For us, we know these metaphors of the feast and the banquet point to the gifts that God gives everyone.  It’s a feast that we share in of God’s presence, love, and grace.  With God in our lives, we feel God’s comfort when we get distressed by seeing things we don’t agree with. We receive spiritual food for our journeys when culture feeds us with food that doesn’t feed us.  We receive life itself.  And through Jesus Christ, we receive from God the full table of forgiveness that restores our stature in God’s presence by God’ grace and mercy.  So before we start making judgments about those whom we think deserves to be on the guest list, who we think should be welcome at the table, let’s remember that it’s only by God’s grace and mercy that we ourselves are included among those good and bad guests at the table who celebrate the banquet God prepares for us.

The only way to celebrate the banquet is to choose to come to it.  God never forces us to do that.  Everyone gets the invitation.  Everyone must choose the life God offers, or not.  But, like Joshua said to the people, choose life!

A chapter in Anne Lamott’s book, Traveling Mercies, is entitled: “Why I Make Sam Go To Church.”  Her son Sam, then seven years old, is the only child among his group of friends who goes to church.  Sometimes he doesn’t want to go, but she doesn’t let him get away with that.  Here’s why: “I make him go because I can.  I outweigh him by nearly 75 pounds!  But that is only part of it.  The main reason is that I want to give him what I found in the world, which is to say a path and a little light to see by.  Most of the people I know who have what I want—which is to say, purpose, heart, balance, gratitude, joy—are people with a deep sense of spirituality.  They are people in community, who pray, or practice their faith—people banding together to work on themselves and for human rights.  They follow a brighter light than the glimmer of their own candle; they are part of something beautiful” (Anne Lamott, Traveling Mercies: Some Thoughts on Faith (Anchor, 1999), p. 100. https://www.homileticsonline.com/subscriber/illustrations_for_installment.asp?installment_id=93040848, retrieved October 13, 2017).

To choose to be part of something beautiful with God is celebrating God’s banquet.  To choose God’s involvement with us and our involvement with God, helping to determine what happens next, working alongside the Spirit to shape the world is celebrating the banquet God has prepared.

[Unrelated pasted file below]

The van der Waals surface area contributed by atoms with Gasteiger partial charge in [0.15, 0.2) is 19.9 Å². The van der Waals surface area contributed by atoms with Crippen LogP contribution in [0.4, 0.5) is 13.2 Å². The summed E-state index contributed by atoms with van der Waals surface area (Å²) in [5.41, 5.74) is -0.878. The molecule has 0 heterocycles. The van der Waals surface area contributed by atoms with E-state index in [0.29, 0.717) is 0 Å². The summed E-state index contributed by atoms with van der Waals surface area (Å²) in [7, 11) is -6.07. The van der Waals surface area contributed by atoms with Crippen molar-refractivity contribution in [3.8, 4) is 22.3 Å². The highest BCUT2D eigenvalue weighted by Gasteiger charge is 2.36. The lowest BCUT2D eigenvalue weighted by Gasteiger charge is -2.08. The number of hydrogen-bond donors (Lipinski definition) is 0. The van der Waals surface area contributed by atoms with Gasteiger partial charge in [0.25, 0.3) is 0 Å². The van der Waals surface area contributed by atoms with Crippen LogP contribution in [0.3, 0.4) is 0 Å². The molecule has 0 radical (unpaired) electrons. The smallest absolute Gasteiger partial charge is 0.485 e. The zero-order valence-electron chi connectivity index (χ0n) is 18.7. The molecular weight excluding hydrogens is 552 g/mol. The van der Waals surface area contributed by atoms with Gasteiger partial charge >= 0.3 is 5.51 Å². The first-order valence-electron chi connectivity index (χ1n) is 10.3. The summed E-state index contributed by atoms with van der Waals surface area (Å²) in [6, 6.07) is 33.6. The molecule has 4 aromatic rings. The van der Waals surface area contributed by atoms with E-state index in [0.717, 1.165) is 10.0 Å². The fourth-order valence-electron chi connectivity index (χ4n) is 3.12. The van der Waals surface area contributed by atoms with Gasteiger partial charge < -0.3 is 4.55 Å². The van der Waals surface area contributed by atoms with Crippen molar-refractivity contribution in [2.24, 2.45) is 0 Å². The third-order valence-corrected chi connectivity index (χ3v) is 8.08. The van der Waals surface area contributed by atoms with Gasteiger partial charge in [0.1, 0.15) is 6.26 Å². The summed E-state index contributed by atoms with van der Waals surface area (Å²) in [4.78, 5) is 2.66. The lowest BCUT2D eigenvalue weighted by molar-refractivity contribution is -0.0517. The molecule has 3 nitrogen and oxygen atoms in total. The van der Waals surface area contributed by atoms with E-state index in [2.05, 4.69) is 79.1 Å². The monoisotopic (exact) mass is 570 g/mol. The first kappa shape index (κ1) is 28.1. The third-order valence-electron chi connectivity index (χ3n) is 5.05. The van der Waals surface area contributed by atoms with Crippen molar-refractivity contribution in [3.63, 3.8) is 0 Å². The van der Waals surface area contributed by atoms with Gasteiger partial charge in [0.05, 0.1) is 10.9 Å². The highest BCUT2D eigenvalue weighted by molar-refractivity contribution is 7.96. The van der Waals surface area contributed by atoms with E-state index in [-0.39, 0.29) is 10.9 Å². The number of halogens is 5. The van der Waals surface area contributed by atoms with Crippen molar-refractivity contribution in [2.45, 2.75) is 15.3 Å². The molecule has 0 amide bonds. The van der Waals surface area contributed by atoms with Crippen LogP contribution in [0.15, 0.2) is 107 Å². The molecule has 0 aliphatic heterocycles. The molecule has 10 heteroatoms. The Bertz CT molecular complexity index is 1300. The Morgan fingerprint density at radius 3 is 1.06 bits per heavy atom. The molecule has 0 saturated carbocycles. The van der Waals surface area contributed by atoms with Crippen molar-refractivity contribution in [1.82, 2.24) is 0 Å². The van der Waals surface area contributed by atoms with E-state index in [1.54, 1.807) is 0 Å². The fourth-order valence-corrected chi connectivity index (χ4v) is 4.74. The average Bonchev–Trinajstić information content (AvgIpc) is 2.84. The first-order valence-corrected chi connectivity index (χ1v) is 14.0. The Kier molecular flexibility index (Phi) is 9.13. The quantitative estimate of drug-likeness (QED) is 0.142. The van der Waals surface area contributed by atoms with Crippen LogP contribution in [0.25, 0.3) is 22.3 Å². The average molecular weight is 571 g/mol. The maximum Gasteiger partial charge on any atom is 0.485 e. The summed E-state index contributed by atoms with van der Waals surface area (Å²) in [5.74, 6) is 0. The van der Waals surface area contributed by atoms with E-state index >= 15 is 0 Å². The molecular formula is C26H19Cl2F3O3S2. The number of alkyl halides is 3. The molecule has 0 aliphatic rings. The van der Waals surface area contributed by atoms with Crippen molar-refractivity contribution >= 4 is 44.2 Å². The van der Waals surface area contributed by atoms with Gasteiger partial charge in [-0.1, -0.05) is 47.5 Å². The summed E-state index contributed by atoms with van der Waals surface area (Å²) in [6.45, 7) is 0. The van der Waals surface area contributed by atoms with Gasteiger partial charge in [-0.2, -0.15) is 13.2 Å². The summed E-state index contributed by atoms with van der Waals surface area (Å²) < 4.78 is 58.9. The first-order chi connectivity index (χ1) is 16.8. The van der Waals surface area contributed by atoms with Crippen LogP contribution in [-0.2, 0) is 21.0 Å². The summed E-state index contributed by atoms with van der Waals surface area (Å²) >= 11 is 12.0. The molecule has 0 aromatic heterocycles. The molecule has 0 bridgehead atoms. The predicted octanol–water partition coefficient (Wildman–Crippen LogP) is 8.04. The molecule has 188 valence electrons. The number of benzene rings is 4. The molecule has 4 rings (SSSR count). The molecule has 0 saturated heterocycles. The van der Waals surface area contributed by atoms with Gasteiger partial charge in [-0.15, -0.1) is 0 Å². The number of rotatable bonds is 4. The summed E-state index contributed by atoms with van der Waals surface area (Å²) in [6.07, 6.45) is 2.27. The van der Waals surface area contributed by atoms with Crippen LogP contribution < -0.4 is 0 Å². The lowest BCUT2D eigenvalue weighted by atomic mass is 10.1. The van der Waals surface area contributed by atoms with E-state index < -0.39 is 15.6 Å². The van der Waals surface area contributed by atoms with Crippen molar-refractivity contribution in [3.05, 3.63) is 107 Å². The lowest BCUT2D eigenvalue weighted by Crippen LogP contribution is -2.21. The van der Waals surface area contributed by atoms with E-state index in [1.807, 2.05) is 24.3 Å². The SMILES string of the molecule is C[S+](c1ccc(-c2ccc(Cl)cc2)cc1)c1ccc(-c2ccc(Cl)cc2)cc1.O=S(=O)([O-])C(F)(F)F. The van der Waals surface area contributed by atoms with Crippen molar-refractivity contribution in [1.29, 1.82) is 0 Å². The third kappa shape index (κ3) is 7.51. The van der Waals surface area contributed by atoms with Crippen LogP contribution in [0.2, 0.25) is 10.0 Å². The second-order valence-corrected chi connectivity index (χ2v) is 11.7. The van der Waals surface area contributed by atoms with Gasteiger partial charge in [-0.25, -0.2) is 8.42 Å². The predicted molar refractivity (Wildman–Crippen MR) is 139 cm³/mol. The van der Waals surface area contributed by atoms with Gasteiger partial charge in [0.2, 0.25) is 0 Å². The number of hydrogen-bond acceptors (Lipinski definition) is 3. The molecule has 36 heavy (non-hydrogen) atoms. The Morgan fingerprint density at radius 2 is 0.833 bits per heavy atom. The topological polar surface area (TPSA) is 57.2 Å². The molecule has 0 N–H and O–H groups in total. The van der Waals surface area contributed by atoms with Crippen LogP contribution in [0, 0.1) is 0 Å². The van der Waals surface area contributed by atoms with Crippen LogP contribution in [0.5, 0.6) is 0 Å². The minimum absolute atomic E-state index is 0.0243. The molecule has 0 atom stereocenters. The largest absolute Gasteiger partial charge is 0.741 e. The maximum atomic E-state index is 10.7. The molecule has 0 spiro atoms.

So, we know what God is like.  The banquet is prepared.  It is for all of us.  The good news is that you can come to the banquet knowing that it’s not your reflection or your righteousness that gets you a seat at the table, but your lack of it.  It’s not your fullness, but your emptiness.  It’s not that you earn your seat at the table, but you have a seat precisely because you can’t earn it.  The good news is also, that if you are good and righteous and you’re full of God, doing fine, you get a seat, too.

Mostly, celebrating the banquet means living in a world where who we are and how we love matters far more than how much power we wield or how many times we turn down the invitation to the banquet, or even feel like we didn’t receive an invitation.  God still invites us to celebrate the banquet.  You and all your friends.  Amen.

 

Commands or Compassion?

Prayer:  God of love and glory, teach us how to love each other, show us how to be neighbors, instill in us the desire to do both daily.  Amen.  

 

 

            I have never been one to accept that everything happens for a reason.  Many times, I gasp when I hear someone telling another, “Oh, God doesn’t give you more than you can handle!”  In our time and culture of picking and choosing scripture to enhance one’s personal viewpoint and opinions, it can be easy to establish a personal theology.  With that being said, I am going to do just that this morning.   Throughout our Exodus journey we have been hearing about Moses’ life, leadership and ministry.  Most of which is spent wandering with very tired, very cranky people.  Folks who rejoice in a God who rescues, and who just as easily forget about that same God when their needs seem to go unnoticed. 

           

            On their journey out of oppression, the Israelites faced trial after trial, obstacles that obscure their vision for the future and temptations that take them away from their restorative God.   When you read about these experiences in Exodus, you hear things like this from chapter 15:

There the Lord made for them a statute and an ordinance and there he put them to the test.  He said, “If you will listen carefully to the voice of the Lord your God, and do what is right in his sight, and give heed to his commandments and keep all his statutes, I will not bring upon you any of the diseases that I brought upon the Egyptians. 

 

This is a hard Divine concept to grasp.  For me, God does not place anyone in danger.  God is the God of everyone.  Reading ancient words favoring one people over another, does not describe the God I know and love.  But, what comes directly after these verses makes me rejoice:  Exodus 15:26b claims:   

            “For I am the God who heals you!” 

 

That, I can understand.  These are words I will pick and choose and hold close.